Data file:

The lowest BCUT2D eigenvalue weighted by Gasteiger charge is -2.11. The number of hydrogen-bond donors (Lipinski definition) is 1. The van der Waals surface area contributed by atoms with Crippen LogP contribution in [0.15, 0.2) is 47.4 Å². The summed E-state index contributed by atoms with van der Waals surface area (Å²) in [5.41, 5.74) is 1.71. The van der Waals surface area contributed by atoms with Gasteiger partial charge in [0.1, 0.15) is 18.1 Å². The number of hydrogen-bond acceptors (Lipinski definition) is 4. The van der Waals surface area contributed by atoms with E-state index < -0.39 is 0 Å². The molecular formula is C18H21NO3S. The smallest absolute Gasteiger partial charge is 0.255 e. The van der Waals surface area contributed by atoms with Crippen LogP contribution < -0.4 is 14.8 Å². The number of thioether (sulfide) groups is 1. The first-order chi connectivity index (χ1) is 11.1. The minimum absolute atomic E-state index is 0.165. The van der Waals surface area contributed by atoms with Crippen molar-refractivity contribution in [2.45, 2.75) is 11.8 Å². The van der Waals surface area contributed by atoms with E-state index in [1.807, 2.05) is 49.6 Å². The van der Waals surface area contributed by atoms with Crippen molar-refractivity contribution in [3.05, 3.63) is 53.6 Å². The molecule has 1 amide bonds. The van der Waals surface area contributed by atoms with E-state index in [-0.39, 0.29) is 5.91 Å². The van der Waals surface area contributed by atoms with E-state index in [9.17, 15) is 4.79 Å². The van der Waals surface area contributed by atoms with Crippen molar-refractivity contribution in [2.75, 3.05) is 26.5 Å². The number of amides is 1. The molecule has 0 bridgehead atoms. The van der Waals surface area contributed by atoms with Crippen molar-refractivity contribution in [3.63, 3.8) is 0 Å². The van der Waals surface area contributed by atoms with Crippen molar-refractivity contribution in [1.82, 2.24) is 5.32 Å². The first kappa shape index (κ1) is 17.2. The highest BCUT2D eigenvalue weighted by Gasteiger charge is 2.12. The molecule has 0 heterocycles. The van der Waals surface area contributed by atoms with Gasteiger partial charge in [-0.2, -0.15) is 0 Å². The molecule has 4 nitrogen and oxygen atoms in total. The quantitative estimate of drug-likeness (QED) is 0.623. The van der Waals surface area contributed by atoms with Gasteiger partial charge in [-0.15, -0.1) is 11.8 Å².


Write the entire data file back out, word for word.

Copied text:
The lowest BCUT2D eigenvalue weighted by Gasteiger charge is -2.11. The number of hydrogen-bond donors (Lipinski definition) is 1. The van der Waals surface area contributed by atoms with Crippen LogP contribution in [0.15, 0.2) is 47.4 Å². The summed E-state index contributed by atoms with van der Waals surface area (Å²) in [5.41, 5.74) is 1.71. The van der Waals surface area contributed by atoms with Gasteiger partial charge in [0.1, 0.15) is 18.1 Å². The number of hydrogen-bond acceptors (Lipinski definition) is 4. The van der Waals surface area contributed by atoms with E-state index < -0.39 is 0 Å². The molecular formula is C18H21NO3S. The smallest absolute Gasteiger partial charge is 0.255 e. The van der Waals surface area contributed by atoms with Crippen LogP contribution < -0.4 is 14.8 Å². The number of thioether (sulfide) groups is 1. The first-order chi connectivity index (χ1) is 11.1. The minimum absolute atomic E-state index is 0.165. The van der Waals surface area contributed by atoms with Crippen molar-refractivity contribution in [2.45, 2.75) is 11.8 Å². The van der Waals surface area contributed by atoms with E-state index in [1.807, 2.05) is 49.6 Å². The van der Waals surface area contributed by atoms with Crippen molar-refractivity contribution in [3.05, 3.63) is 53.6 Å². The molecule has 1 amide bonds. The van der Waals surface area contributed by atoms with E-state index in [-0.39, 0.29) is 5.91 Å². The van der Waals surface area contributed by atoms with E-state index in [9.17, 15) is 4.79 Å². The van der Waals surface area contributed by atoms with Crippen molar-refractivity contribution in [2.75, 3.05) is 26.5 Å². The number of amides is 1. The molecule has 0 bridgehead atoms. The van der Waals surface area contributed by atoms with Crippen molar-refractivity contribution in [3.63, 3.8) is 0 Å². The van der Waals surface area contributed by atoms with Crippen molar-refractivity contribution in [1.82, 2.24) is 5.32 Å². The first kappa shape index (κ1) is 17.2. The highest BCUT2D eigenvalue weighted by Gasteiger charge is 2.12. The molecule has 0 heterocycles. The van der Waals surface area contributed by atoms with Gasteiger partial charge in [-0.2, -0.15) is 0 Å². The molecule has 4 nitrogen and oxygen atoms in total. The quantitative estimate of drug-likeness (QED) is 0.623. The van der Waals surface area contributed by atoms with Gasteiger partial charge in [-0.15, -0.1) is 11.8 Å².